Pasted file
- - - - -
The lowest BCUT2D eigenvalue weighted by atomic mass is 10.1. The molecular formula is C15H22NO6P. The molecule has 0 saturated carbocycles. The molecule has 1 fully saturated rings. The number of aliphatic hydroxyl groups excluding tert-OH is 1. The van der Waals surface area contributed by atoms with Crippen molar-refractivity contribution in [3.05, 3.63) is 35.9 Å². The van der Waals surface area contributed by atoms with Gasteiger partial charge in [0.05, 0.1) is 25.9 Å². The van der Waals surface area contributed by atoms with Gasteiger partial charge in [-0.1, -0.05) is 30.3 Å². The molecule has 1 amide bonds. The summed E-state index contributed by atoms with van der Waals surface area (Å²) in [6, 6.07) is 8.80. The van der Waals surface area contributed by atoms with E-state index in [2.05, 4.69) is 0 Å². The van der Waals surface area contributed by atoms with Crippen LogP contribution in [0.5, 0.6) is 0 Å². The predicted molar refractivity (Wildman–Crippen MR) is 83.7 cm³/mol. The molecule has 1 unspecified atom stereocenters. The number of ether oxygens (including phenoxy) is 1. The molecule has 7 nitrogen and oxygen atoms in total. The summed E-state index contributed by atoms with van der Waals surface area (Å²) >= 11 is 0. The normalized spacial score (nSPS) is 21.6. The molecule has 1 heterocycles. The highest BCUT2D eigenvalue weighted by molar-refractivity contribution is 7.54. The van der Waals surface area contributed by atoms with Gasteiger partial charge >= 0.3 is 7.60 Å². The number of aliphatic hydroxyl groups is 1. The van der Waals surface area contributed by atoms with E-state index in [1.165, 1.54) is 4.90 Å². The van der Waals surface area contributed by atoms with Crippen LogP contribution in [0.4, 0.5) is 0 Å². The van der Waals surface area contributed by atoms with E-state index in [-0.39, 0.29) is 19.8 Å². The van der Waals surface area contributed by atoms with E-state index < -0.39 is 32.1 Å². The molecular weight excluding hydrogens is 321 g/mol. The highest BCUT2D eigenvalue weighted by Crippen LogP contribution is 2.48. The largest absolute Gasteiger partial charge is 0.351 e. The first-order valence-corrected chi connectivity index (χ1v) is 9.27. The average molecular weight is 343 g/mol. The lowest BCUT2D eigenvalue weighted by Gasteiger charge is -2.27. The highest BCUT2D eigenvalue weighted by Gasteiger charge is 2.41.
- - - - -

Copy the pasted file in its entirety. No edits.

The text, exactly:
The lowest BCUT2D eigenvalue weighted by atomic mass is 10.1. The molecular formula is C15H22NO6P. The molecule has 0 saturated carbocycles. The molecule has 1 fully saturated rings. The number of aliphatic hydroxyl groups excluding tert-OH is 1. The van der Waals surface area contributed by atoms with Crippen molar-refractivity contribution in [3.05, 3.63) is 35.9 Å². The van der Waals surface area contributed by atoms with Gasteiger partial charge in [0.05, 0.1) is 25.9 Å². The van der Waals surface area contributed by atoms with Gasteiger partial charge in [-0.1, -0.05) is 30.3 Å². The molecule has 1 amide bonds. The summed E-state index contributed by atoms with van der Waals surface area (Å²) in [6, 6.07) is 8.80. The van der Waals surface area contributed by atoms with E-state index in [2.05, 4.69) is 0 Å². The van der Waals surface area contributed by atoms with Crippen LogP contribution in [0.5, 0.6) is 0 Å². The predicted molar refractivity (Wildman–Crippen MR) is 83.7 cm³/mol. The molecule has 1 unspecified atom stereocenters. The number of ether oxygens (including phenoxy) is 1. The molecule has 7 nitrogen and oxygen atoms in total. The summed E-state index contributed by atoms with van der Waals surface area (Å²) >= 11 is 0. The normalized spacial score (nSPS) is 21.6. The molecule has 1 heterocycles. The highest BCUT2D eigenvalue weighted by molar-refractivity contribution is 7.54. The van der Waals surface area contributed by atoms with Gasteiger partial charge >= 0.3 is 7.60 Å². The number of aliphatic hydroxyl groups is 1. The van der Waals surface area contributed by atoms with E-state index in [1.165, 1.54) is 4.90 Å². The van der Waals surface area contributed by atoms with Crippen LogP contribution in [0.4, 0.5) is 0 Å². The van der Waals surface area contributed by atoms with E-state index in [-0.39, 0.29) is 19.8 Å². The van der Waals surface area contributed by atoms with E-state index < -0.39 is 32.1 Å². The molecular weight excluding hydrogens is 321 g/mol. The highest BCUT2D eigenvalue weighted by Crippen LogP contribution is 2.48. The largest absolute Gasteiger partial charge is 0.351 e. The first-order valence-corrected chi connectivity index (χ1v) is 9.27. The average molecular weight is 343 g/mol. The lowest BCUT2D eigenvalue weighted by Gasteiger charge is -2.27. The highest BCUT2D eigenvalue weighted by Gasteiger charge is 2.41.